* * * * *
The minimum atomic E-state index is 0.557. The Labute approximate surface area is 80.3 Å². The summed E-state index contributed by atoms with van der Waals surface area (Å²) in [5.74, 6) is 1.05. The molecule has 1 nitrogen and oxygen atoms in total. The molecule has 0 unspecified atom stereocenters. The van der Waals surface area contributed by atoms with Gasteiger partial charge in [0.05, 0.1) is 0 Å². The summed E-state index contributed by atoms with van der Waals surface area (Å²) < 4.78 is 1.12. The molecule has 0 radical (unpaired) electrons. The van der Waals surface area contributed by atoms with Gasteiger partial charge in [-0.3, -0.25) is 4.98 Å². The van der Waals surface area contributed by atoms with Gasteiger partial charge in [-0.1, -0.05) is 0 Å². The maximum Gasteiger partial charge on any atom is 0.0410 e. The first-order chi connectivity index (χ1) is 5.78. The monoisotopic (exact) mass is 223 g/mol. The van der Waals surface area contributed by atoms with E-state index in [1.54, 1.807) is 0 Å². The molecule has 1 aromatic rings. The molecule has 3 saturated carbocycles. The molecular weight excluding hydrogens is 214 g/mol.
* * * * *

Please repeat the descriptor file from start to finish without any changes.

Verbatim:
The minimum atomic E-state index is 0.557. The Labute approximate surface area is 80.3 Å². The summed E-state index contributed by atoms with van der Waals surface area (Å²) in [5.74, 6) is 1.05. The molecule has 1 nitrogen and oxygen atoms in total. The molecule has 0 unspecified atom stereocenters. The van der Waals surface area contributed by atoms with Gasteiger partial charge in [0.05, 0.1) is 0 Å². The summed E-state index contributed by atoms with van der Waals surface area (Å²) < 4.78 is 1.12. The molecule has 0 radical (unpaired) electrons. The van der Waals surface area contributed by atoms with Gasteiger partial charge in [-0.3, -0.25) is 4.98 Å². The van der Waals surface area contributed by atoms with Gasteiger partial charge in [-0.1, -0.05) is 0 Å². The maximum Gasteiger partial charge on any atom is 0.0410 e. The first-order chi connectivity index (χ1) is 5.78. The monoisotopic (exact) mass is 223 g/mol. The van der Waals surface area contributed by atoms with E-state index in [1.54, 1.807) is 0 Å². The molecule has 1 aromatic rings. The molecule has 3 saturated carbocycles. The molecular weight excluding hydrogens is 214 g/mol.